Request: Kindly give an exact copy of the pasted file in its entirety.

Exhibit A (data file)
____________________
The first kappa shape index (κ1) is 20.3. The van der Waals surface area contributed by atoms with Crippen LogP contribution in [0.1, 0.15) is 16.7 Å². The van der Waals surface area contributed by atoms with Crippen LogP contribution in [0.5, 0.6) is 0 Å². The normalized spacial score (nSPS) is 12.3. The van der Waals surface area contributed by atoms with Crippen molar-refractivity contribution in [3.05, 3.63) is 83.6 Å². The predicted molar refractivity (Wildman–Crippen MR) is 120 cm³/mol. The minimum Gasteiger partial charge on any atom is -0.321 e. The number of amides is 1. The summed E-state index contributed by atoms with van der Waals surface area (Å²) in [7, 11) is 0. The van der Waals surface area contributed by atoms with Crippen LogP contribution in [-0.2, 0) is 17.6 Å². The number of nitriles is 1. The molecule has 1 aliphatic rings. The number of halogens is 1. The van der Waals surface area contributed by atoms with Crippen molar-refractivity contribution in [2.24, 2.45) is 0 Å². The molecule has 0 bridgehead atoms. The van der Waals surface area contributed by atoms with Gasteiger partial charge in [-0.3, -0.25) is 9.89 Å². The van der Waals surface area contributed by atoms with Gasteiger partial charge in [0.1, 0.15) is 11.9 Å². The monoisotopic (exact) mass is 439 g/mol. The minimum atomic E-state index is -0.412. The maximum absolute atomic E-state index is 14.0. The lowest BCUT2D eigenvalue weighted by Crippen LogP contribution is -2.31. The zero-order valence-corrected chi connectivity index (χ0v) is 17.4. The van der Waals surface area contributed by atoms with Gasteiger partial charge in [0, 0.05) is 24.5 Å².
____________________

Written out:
The first kappa shape index (κ1) is 20.3. The van der Waals surface area contributed by atoms with Crippen LogP contribution in [0.1, 0.15) is 16.7 Å². The van der Waals surface area contributed by atoms with Crippen LogP contribution in [0.5, 0.6) is 0 Å². The normalized spacial score (nSPS) is 12.3. The van der Waals surface area contributed by atoms with Crippen molar-refractivity contribution in [3.05, 3.63) is 83.6 Å². The predicted molar refractivity (Wildman–Crippen MR) is 120 cm³/mol. The minimum Gasteiger partial charge on any atom is -0.321 e. The number of amides is 1. The summed E-state index contributed by atoms with van der Waals surface area (Å²) in [7, 11) is 0. The van der Waals surface area contributed by atoms with Crippen LogP contribution in [-0.2, 0) is 17.6 Å². The number of nitriles is 1. The molecule has 1 aliphatic rings. The number of halogens is 1. The van der Waals surface area contributed by atoms with Crippen molar-refractivity contribution in [2.24, 2.45) is 0 Å². The molecule has 0 bridgehead atoms. The van der Waals surface area contributed by atoms with Gasteiger partial charge in [-0.3, -0.25) is 9.89 Å². The van der Waals surface area contributed by atoms with Gasteiger partial charge in [0.1, 0.15) is 11.9 Å². The monoisotopic (exact) mass is 439 g/mol. The minimum atomic E-state index is -0.412. The maximum absolute atomic E-state index is 14.0. The lowest BCUT2D eigenvalue weighted by Crippen LogP contribution is -2.31. The zero-order valence-corrected chi connectivity index (χ0v) is 17.4. The van der Waals surface area contributed by atoms with Gasteiger partial charge in [0, 0.05) is 24.5 Å².